I went the next day while the center is open and just sort of wait around, hoping kids will visit. Well sure enough, as the clock struck three in the afternoon, the beginning time of the last session, I started to panic. Maybe I can thank the Roots, Blues, n’ Barbecue festival in Columbia for the lack of kids.

But I was forced to think on my feet. Based on my interview with Leach and some of the background information I found before that, I learned that this was Leach’s dream come true. She had saved up for four years, bought an old church last February and gutted it out.

Her entire family helped with the project, including her husband and two sons, Chris, 12, and Devon, 10. I slowly realized (but still quickly enough to get the story shot that day) that this could potentially be a better story – to focus on an ordinary woman who accomplishes her dream. Ultimately, I like the story that I got, and I think it turned out better than what I would have gotten had I interviewed a kid and a parent.

The important lesson I learned was not to get too attached to one story idea. Regardless of whether things work out with the original idea, there could be a better story within it all if you listen intently to the interviews and do the appropriate research.

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Going Beneath the Surface

It’s an understatement to say that I love sports. Since a young age I have been good at just about every sport I have played, including basketball, baseball, and soccer. I’m one of the guys who get fantasy updates on my phone. So it’s only natural that I was drawn to ESPN and the programs that it has to offer.

But in the world of quick-hit news, where readers/viewers just get the maximum number of stories and the bare minimum in content, it’s nice to see news, especially sports news, that goes in-depth on certain issues. One such program is Outside The Lines, or OTL. It can be seen on ESPN during certain times of the day, and stories also can be found on the website. I find it refreshing to go in-depth on a topic, rather than just hear about it for a couple minutes before moving onto the next. OTL takes the biggest stories in sports, both on and off the field/court, and invites a panel of guests to discuss them.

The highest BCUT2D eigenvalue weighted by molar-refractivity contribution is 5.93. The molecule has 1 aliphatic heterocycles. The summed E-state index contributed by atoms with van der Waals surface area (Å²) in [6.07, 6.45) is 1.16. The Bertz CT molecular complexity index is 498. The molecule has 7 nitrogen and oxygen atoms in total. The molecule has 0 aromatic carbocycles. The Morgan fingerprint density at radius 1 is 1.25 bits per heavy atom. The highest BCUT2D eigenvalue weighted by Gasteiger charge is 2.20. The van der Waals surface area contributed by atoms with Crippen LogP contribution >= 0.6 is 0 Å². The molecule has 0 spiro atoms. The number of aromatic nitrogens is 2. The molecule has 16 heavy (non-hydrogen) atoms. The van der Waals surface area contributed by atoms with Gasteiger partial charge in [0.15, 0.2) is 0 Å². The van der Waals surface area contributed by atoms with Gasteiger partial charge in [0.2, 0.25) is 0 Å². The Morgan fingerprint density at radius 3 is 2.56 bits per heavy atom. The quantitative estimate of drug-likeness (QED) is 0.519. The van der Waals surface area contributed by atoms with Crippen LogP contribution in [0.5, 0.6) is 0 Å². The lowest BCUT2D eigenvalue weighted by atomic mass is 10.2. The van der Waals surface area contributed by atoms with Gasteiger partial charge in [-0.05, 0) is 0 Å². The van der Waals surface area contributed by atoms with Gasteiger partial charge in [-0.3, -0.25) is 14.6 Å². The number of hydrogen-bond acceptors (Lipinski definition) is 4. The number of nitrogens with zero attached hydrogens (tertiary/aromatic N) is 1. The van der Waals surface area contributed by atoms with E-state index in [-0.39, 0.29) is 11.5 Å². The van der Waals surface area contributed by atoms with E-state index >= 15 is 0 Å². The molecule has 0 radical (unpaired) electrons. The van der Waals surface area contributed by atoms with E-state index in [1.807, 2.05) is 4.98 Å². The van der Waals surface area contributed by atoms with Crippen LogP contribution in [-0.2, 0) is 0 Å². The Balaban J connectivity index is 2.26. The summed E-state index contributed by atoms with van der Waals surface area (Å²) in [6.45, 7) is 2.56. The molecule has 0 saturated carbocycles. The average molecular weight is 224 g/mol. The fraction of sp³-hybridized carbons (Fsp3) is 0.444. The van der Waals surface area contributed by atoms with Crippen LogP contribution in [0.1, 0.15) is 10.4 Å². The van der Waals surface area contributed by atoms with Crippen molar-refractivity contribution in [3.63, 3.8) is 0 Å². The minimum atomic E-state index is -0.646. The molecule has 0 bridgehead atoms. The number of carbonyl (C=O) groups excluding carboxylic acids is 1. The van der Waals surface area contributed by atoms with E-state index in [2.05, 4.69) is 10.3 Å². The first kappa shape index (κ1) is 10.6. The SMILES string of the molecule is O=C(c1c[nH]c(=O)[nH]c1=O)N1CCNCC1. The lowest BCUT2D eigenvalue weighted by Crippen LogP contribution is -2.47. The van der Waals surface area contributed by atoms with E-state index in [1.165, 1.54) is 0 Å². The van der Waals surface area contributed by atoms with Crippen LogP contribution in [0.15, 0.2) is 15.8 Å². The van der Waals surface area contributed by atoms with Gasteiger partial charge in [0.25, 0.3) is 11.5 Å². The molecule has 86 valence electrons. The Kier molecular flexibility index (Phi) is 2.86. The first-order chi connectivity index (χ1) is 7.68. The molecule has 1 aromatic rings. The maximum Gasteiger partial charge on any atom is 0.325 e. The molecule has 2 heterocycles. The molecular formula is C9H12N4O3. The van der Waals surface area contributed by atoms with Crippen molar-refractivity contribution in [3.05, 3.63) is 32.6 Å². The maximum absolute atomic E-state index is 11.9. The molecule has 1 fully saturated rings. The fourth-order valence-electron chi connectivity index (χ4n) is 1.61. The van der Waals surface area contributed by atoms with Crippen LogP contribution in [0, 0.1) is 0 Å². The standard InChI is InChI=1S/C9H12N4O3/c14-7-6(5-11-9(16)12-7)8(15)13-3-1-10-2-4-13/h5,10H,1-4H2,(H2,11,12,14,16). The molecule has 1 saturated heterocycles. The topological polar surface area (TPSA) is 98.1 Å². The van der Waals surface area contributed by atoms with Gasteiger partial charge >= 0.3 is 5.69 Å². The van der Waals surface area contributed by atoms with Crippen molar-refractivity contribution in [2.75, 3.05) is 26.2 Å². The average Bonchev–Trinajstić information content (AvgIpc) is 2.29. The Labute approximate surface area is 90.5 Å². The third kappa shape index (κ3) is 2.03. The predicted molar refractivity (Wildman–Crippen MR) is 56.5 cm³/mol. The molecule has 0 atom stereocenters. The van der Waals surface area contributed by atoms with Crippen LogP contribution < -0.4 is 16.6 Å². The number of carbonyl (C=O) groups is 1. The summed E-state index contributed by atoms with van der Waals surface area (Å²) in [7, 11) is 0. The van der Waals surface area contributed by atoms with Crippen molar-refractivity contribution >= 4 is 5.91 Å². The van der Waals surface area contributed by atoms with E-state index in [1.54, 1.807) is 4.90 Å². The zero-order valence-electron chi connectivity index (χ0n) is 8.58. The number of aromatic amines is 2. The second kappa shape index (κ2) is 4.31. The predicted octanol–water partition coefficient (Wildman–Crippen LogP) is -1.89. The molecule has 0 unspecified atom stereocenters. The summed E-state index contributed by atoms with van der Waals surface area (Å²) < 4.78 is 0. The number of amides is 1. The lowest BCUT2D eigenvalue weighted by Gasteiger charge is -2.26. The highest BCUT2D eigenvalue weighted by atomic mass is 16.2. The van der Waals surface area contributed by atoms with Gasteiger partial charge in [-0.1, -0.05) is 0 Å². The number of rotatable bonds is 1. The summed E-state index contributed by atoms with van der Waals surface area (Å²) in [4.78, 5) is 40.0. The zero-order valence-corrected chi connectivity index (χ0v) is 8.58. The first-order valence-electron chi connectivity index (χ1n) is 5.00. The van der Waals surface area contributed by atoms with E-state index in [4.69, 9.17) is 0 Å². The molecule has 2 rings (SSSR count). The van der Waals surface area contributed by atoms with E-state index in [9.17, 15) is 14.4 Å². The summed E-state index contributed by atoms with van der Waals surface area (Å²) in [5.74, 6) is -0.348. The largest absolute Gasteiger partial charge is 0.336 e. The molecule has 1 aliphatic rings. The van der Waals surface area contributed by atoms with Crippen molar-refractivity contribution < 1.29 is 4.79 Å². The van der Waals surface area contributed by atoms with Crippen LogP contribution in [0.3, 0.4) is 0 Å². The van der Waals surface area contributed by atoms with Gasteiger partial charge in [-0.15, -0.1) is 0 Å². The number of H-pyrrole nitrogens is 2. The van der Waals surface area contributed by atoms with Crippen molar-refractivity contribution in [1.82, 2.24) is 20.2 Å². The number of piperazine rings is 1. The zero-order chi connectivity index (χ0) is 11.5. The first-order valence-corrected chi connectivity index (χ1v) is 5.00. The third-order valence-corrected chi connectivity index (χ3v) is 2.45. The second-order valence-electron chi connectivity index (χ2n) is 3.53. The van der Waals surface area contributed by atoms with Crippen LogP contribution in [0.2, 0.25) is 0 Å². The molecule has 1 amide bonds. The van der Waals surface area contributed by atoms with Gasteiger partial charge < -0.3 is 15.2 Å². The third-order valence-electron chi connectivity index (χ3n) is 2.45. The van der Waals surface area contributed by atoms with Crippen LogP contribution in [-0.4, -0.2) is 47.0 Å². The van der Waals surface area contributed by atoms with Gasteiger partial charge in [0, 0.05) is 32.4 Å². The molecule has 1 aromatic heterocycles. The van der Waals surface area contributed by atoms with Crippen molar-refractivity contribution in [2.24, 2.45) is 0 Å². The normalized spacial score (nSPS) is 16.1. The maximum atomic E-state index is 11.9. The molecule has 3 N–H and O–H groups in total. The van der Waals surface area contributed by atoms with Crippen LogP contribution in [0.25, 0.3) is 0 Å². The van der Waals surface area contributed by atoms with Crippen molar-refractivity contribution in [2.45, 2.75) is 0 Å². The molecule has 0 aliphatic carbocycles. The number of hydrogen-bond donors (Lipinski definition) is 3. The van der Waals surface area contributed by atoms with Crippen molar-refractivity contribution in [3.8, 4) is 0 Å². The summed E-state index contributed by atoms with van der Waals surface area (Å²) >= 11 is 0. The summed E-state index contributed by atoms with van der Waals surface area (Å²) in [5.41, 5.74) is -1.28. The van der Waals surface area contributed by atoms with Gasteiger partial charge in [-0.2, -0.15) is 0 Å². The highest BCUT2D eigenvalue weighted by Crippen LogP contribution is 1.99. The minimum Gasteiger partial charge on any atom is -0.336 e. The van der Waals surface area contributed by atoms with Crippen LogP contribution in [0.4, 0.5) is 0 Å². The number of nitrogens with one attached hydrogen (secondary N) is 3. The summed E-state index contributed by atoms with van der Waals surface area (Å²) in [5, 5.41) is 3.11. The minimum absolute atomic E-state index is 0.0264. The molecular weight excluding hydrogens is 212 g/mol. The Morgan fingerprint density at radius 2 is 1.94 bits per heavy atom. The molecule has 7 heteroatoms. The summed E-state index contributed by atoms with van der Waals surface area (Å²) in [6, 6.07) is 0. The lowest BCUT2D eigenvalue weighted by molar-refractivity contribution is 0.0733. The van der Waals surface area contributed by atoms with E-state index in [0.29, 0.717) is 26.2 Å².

The OTL episode I watched today went into whether Michael Vick could ever show enough success on the field to make people forget that he was in jail for 18 months.

But stories go beyond professional athletes and tackle other issues that go beyond the sport. For example, there is a story on the only female FOOTBALL coach in the United States. There is also a story on chronic traumatic encephalopathy, which is a degenerative brain disease suffered by people with concussions for other head injuries. Another talks about the life of former Bengals wide receiver Chris Henry and his tragic death at the age of 26.

Need I go on? The point is that none of these videos would ever be seen on other sports shows and their respective websites. And what’s better yet, most of the stories are put together as actual news packages, very similar to what I’m trying to do for my broadcast class. These are prime examples of how to tell a story visually, holding back surprises and dropping them in to add layers to the story.

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Unique Story Ideas

What is a unique story idea? Whenever I go searching for ideas to bring to class, I load up usual pages like the Columbian Missourian or the Columbia Tribune, both local papers here in town. But is looking here really unique? It’s my goal to try and come up with one unique story idea every each week, but this seems to trip me up every time I go on my search. I slowly realized that the key to this is forming connections. Right now I am working on a story involving putting medians to prevent j-walkers, namely college students, from crossing the street. There have been 11 motorist-pedestrian accidents in the last six years. I found that the Missourian reported on a story before the local City Council voted on whether to seek money for the medians, but I have yet to see a follow up story. I hope to be the first person with that story and get reactions based on the recent vote.

I plan to land an interview with one of the City Council. Provided everything goes well, it will be an excellent first step toward building a reliable source that I can constantly go back to for the latest news. As an aspiring journalist, it is vital to bring fresh news to the table. Reporting what has already been reported doesn’t do anybody any good. I will try to make my story come alive by including a lot of short snippets of interviews with students. I hope to get their opinions on whether they think a median is necessary for their safety. To do this I plan to go stand along College Avenue, where the proposed medians might be built, and see if I can pull students aside. In general, I think this will be a very helpful exercise for me as a journalist. My interviews in the past have drawn on, but for these I will want to get right to the point, mostly so I don’t make students late for class. Well, this has been my two cents for now. Be back in a couple weeks!